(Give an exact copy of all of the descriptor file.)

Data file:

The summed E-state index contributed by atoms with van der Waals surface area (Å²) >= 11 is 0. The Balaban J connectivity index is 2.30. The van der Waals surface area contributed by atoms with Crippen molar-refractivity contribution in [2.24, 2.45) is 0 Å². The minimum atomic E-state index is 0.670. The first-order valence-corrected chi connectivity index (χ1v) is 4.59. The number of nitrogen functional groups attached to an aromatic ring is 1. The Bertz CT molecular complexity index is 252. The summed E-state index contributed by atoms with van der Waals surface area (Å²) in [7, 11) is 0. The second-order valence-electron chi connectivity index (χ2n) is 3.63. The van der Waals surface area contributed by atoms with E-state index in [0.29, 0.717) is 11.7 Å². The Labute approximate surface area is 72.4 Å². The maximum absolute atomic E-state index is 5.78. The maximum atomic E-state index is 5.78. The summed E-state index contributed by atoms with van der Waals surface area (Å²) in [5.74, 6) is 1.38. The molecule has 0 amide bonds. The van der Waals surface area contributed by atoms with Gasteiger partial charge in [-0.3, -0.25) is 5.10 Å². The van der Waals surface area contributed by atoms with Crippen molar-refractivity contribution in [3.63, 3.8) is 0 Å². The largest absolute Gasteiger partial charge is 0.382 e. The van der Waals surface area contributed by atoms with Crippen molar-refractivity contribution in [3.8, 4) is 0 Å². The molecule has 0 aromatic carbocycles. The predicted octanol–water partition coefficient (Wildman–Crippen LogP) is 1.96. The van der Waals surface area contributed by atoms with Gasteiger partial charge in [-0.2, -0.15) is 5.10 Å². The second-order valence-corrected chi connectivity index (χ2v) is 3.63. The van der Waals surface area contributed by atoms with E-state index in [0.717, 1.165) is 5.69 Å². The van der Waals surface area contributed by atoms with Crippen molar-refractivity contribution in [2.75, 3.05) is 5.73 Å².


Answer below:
The summed E-state index contributed by atoms with van der Waals surface area (Å²) >= 11 is 0. The Balaban J connectivity index is 2.30. The van der Waals surface area contributed by atoms with Crippen molar-refractivity contribution in [2.24, 2.45) is 0 Å². The minimum atomic E-state index is 0.670. The first-order valence-corrected chi connectivity index (χ1v) is 4.59. The number of nitrogen functional groups attached to an aromatic ring is 1. The Bertz CT molecular complexity index is 252. The summed E-state index contributed by atoms with van der Waals surface area (Å²) in [7, 11) is 0. The second-order valence-electron chi connectivity index (χ2n) is 3.63. The van der Waals surface area contributed by atoms with E-state index in [0.29, 0.717) is 11.7 Å². The Labute approximate surface area is 72.4 Å². The maximum absolute atomic E-state index is 5.78. The maximum atomic E-state index is 5.78. The summed E-state index contributed by atoms with van der Waals surface area (Å²) in [5.74, 6) is 1.38. The molecule has 0 amide bonds. The van der Waals surface area contributed by atoms with Gasteiger partial charge in [-0.3, -0.25) is 5.10 Å². The van der Waals surface area contributed by atoms with Crippen molar-refractivity contribution in [3.63, 3.8) is 0 Å². The largest absolute Gasteiger partial charge is 0.382 e. The van der Waals surface area contributed by atoms with Crippen molar-refractivity contribution in [3.8, 4) is 0 Å². The molecule has 0 aromatic carbocycles. The predicted octanol–water partition coefficient (Wildman–Crippen LogP) is 1.96. The van der Waals surface area contributed by atoms with Gasteiger partial charge in [-0.2, -0.15) is 5.10 Å². The second-order valence-corrected chi connectivity index (χ2v) is 3.63. The van der Waals surface area contributed by atoms with E-state index in [0.717, 1.165) is 5.69 Å². The van der Waals surface area contributed by atoms with Crippen molar-refractivity contribution in [2.75, 3.05) is 5.73 Å².